This study can be considered alongside a larger study of diabetic nephropathy by Epstein et al. [29] in which eplerenone, rather than spironolactone, was the preferred MRB. After open-label run-in with enalapril 20 mg daily, 268 patients were randomized to placebo, eplerenone 50 mg daily, or eplerenone 100 mg daily. By week 12, albuminuria was reduced by 7% in the placebo group, by 41% in the eplerenone 50 mg daily group, and by 48% in the eplerenone 100 mg daily group (both eplerenone groups, p < 0.001 vs. placebo). All treatment groups experienced similar decreases in blood pressure (amlodipine 2.5–10 mg daily was allowed as an additional therapy to achieve the target blood pressure of ≤130/80 mm Hg). These results, akin to those reported by Mehdi et al. [28], suggest a blood pressure-independent, non-epithelial effect of aldosterone blockade in reducing proteinuria in diabetic nephropathy. Notably, this beneficial effect was achieved with very low doses of MRB therapy (spironolactone 25 mg daily or eplerenone 50 mg daily), dosages below that considered antihypertensive or diuretic. Furthermore, Epstein et al. [29] showed that higher doses of MRBs (eplerenone 100 mg daily vs. 50 mg daily) do not provide any additional benefit with regard to proteinuria. Taken together, these results suggest that diabetic nephropathy is a disease of inappropriate MR activation.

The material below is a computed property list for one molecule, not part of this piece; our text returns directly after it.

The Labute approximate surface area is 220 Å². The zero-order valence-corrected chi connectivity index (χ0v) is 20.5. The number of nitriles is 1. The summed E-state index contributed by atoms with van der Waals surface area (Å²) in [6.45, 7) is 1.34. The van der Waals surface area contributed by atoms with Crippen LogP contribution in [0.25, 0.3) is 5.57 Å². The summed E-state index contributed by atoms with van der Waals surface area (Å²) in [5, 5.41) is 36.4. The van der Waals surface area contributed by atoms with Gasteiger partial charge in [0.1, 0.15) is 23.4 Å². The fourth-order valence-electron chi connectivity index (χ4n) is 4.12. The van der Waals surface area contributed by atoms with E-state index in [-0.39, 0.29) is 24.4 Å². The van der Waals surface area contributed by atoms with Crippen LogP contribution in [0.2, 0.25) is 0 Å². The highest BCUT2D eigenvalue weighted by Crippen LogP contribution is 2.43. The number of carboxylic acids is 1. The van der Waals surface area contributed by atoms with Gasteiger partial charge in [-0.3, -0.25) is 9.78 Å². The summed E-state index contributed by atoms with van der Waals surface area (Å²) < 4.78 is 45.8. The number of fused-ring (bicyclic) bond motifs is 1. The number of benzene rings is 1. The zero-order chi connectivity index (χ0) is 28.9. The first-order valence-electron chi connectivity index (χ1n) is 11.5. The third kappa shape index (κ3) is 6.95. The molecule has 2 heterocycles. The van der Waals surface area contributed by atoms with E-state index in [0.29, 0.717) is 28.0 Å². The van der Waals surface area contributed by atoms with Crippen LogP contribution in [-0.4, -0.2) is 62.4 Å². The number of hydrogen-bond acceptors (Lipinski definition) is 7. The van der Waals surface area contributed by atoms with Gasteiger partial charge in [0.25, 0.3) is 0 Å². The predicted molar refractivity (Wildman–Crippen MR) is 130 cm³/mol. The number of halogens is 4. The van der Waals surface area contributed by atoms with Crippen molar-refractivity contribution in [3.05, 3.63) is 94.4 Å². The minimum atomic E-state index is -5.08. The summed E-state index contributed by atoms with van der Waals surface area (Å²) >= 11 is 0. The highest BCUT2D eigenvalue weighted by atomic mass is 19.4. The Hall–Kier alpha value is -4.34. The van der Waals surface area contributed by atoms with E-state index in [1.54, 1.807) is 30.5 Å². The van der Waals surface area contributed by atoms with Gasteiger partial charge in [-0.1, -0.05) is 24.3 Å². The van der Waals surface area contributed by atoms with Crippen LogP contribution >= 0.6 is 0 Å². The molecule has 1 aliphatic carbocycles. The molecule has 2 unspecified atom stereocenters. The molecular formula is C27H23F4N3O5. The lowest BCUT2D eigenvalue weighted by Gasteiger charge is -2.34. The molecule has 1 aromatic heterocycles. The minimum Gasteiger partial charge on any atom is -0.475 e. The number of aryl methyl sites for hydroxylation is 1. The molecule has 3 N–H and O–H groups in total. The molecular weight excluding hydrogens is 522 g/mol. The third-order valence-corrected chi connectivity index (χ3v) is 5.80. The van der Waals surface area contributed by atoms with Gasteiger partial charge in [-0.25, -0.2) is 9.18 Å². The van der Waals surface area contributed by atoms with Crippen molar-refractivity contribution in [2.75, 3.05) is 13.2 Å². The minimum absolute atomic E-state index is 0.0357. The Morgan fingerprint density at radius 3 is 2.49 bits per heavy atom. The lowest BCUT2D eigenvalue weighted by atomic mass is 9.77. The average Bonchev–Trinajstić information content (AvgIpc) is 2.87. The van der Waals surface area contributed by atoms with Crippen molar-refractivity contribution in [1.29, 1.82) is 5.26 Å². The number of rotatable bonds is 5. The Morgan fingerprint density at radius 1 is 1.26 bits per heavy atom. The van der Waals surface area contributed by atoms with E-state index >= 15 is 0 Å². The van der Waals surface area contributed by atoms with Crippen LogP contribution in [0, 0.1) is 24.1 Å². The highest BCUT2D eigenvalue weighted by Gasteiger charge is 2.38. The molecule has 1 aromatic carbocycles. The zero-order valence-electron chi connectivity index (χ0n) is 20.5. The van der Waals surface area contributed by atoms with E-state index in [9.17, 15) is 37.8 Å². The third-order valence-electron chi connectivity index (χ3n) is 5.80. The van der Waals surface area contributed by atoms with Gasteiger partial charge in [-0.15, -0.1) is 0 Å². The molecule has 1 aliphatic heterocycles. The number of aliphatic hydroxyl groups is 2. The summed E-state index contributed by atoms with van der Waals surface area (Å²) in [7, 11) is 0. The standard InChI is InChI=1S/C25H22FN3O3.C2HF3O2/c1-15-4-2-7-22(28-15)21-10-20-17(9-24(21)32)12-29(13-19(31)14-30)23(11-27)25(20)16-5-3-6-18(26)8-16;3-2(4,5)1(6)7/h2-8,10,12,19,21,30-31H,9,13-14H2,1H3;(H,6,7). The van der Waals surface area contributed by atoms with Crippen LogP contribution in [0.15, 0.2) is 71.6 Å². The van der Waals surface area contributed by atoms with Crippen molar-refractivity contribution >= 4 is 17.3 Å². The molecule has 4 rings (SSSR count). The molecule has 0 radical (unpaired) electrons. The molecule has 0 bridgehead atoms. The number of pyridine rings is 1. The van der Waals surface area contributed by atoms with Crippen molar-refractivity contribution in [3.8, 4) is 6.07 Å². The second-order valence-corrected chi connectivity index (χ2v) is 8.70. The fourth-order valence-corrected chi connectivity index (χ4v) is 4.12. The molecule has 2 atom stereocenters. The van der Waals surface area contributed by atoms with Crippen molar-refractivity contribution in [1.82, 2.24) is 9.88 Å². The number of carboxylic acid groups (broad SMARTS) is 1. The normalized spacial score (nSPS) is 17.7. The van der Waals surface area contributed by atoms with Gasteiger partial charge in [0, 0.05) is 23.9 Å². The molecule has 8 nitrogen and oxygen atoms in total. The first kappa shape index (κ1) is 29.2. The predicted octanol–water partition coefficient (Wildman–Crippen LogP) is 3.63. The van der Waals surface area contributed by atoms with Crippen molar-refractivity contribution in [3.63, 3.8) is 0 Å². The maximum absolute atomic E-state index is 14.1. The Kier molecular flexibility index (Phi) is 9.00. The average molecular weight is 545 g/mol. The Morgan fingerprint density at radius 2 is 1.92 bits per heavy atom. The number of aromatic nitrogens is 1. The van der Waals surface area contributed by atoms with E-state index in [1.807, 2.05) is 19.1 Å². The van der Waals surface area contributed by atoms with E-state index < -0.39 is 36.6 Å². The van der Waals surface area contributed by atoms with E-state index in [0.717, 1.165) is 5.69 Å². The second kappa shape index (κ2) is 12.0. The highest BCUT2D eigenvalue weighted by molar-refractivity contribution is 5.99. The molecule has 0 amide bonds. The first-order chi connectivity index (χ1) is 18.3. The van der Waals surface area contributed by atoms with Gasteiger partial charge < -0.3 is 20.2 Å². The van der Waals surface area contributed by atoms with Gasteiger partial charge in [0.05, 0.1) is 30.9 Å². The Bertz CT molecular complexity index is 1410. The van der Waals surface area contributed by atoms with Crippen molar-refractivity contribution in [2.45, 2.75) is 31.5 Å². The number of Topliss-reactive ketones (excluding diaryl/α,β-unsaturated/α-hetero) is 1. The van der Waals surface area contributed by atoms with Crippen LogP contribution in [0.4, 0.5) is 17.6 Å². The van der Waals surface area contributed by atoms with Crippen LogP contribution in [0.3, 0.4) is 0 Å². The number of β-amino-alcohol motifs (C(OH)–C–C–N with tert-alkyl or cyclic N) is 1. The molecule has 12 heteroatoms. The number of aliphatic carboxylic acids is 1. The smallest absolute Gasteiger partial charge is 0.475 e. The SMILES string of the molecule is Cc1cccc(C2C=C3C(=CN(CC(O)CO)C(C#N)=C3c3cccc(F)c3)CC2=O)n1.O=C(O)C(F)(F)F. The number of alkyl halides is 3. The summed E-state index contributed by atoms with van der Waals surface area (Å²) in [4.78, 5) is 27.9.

MR Blockade in Nondiabetic CKD